After waiting about 27 days, this week my Committee Chair returned my Thesis Proposal. Here’s how it works in the program I am part of:
- I must submit a Thesis Proposal
- once it’s accepted by my chair, then I must defend it to my committee.
- Then, if it’s accepted by the whole committee, I submit my actual thesis to my chair.
- If that’s accepted by the chair, then I defend that to the committee.
- and if that’s accepted, I just might get this ridiculous degree that seemed so cool back when I signed up for it!
Last year, when I was first laid off from the teaching position I was so passionate about, I entered into an elongated phase of denial. The lay off came on the heels of my 12 year marriage ending, my becoming a single mom, losing my house and having to declare bankruptcy because of the previously mentioned events. Just a minor amount of life trauma – I was sure I could handle it!
I thought, of course, that I might use the time to finish up my thesis research and be done with it. I could be so productive now that I wasn’t working full time! I did not account for the weight of depression, anxiety and overall feelings of constant inadequacy that showed up at my door when the school year started — without me. By mid-November last year, I was at a point where I had to severely barricade myself and give myself set times of research and breaks because I could not concentrate. Then, out of the blue, a temporary position opened up at a very odd time of the year (last day of November) and so I took it. I was plunged into a new job with no prep and faced the huge challenge of rescuing 3 sections of AP US History for students who had just lost a teacher that had basically been phoning it in for the first 3 months of school. In AP US History world, that is like a death sentence. So my focus sharpened and I was back on my game – rock star teacher to the rescue! It was challenging in a lot of ways to work at the school (I’ve written a bit about it before), but for the most part my mind re-engaged with being in the classroom again and I thrived.
What my mind DIDN’T do was focus on my thesis. I thought about it, sure. But I didn’t actually return to authentic work on it until June. But by now it was getting old. The topic that was so engaging, interesting and stimulating when I first thought it up was becoming the bane of my existence. My first Masters (a Masters in Teaching) did not require a thesis, but rather a practicum and proof work. This is new for me and I’ll just share a little secret: I don’t know what the hell I’m doing! BUT, I carry on….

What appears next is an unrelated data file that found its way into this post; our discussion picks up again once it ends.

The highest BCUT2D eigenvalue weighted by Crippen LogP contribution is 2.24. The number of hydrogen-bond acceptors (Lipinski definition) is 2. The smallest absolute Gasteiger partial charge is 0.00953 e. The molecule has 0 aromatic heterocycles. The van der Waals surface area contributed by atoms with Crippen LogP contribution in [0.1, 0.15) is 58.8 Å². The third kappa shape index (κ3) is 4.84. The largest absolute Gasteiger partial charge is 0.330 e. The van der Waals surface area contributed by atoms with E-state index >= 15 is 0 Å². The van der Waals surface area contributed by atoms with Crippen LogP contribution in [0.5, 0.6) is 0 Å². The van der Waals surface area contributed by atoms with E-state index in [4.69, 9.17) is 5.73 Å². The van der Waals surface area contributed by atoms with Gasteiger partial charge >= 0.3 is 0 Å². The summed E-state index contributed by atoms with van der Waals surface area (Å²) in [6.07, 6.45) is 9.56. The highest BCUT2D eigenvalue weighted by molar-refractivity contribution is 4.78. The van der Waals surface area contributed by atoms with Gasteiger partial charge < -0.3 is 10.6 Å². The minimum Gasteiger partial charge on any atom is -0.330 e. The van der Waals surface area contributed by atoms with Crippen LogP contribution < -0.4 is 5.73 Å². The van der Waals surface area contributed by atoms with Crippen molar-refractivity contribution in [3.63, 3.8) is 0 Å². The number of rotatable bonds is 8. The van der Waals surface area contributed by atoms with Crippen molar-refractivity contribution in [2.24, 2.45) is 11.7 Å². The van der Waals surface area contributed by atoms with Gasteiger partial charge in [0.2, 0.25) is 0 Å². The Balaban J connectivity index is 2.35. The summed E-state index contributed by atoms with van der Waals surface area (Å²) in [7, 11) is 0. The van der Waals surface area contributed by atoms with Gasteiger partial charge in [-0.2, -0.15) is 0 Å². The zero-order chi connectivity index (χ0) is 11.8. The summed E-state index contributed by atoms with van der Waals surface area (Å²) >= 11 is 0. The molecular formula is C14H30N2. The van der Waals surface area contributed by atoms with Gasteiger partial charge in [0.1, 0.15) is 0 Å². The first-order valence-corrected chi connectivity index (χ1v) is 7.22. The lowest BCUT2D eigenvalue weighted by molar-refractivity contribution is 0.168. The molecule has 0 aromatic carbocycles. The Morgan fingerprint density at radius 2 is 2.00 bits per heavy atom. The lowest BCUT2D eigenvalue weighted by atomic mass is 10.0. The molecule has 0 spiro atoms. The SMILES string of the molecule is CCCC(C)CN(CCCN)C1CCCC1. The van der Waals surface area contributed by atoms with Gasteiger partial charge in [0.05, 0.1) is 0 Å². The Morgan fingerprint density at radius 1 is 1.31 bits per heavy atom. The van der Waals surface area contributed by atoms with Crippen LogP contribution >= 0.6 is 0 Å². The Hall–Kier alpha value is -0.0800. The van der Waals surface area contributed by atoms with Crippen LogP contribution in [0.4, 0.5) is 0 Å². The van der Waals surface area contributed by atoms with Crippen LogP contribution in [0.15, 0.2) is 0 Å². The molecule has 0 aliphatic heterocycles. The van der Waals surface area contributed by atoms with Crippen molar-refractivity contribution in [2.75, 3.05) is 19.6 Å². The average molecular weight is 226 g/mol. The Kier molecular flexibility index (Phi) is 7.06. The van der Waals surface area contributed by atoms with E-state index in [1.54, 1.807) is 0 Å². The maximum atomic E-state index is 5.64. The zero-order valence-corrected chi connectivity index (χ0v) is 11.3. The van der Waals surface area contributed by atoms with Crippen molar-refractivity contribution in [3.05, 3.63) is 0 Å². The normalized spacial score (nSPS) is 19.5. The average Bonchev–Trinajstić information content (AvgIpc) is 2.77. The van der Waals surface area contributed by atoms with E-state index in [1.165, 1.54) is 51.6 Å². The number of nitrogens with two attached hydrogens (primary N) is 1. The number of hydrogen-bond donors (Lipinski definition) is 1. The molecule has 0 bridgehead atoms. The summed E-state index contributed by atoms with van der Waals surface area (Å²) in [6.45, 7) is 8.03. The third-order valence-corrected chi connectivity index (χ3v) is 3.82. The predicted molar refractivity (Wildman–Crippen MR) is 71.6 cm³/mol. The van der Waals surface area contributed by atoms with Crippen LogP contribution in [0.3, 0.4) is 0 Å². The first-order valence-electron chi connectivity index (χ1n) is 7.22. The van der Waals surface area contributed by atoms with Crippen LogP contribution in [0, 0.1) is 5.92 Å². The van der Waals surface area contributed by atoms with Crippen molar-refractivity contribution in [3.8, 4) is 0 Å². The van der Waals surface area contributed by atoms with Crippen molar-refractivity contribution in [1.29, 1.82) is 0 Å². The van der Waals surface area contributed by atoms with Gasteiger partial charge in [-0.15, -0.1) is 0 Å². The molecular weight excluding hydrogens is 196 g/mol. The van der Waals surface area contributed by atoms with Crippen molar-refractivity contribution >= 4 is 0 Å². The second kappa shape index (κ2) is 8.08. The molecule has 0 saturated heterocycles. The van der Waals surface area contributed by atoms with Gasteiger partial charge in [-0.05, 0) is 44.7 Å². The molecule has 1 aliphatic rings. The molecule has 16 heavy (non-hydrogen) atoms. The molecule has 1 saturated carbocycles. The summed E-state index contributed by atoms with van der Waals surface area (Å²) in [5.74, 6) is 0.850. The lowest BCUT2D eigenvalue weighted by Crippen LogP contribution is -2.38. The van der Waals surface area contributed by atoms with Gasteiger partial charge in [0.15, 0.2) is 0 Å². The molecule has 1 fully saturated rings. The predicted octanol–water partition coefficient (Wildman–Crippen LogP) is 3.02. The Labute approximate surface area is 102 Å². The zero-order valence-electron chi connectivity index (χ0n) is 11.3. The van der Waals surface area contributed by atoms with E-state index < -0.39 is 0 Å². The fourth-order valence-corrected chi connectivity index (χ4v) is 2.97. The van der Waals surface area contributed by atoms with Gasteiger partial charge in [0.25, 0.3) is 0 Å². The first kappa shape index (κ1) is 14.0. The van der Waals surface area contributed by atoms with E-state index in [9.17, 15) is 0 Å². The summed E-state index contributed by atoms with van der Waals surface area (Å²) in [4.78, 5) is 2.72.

This summer was really productive for me and I got the Proposal submitted at the end of August. Now October is arriving, and I’m looking at my Committee Chair’s suggestions just returned to me and thinking to myself: For all that is holy, will I be able to complete this thing by the time my kid is 20?!
I was grateful, when I finally had the courage to look at it, that she seemed to be satisfied with my lit review and most of my Court and Legislative history. What she did do though, was suggest three other areas I should explore. All three areas, of course, which could each be their own thesis topic. But explore I will!
One thing I am learning about thesis writing is that it is similar to how we end up in a lot of plateaus – both culturally, politically and personally. We’re so used to doing something the same way, we just haven’t found another model we’re really comfortable moving to. Thus, we remain unwilling to try new ways of understanding or improving our status…. And so in grad school this model appears to be the only thing we get to secure our academic cred. We flounder along with the same old mechanism for proving that we deserve a graduate degree in a subject for which we have already written a multitude of papers, gotten all A’s in the coursework, and for which we survived two semesters of Graduate Statistics without slitting our throats. But the floundering is, I’m positive, good for our character.
Well, enough of this. I’m sure there are 40 journal articles just waiting for me to find them…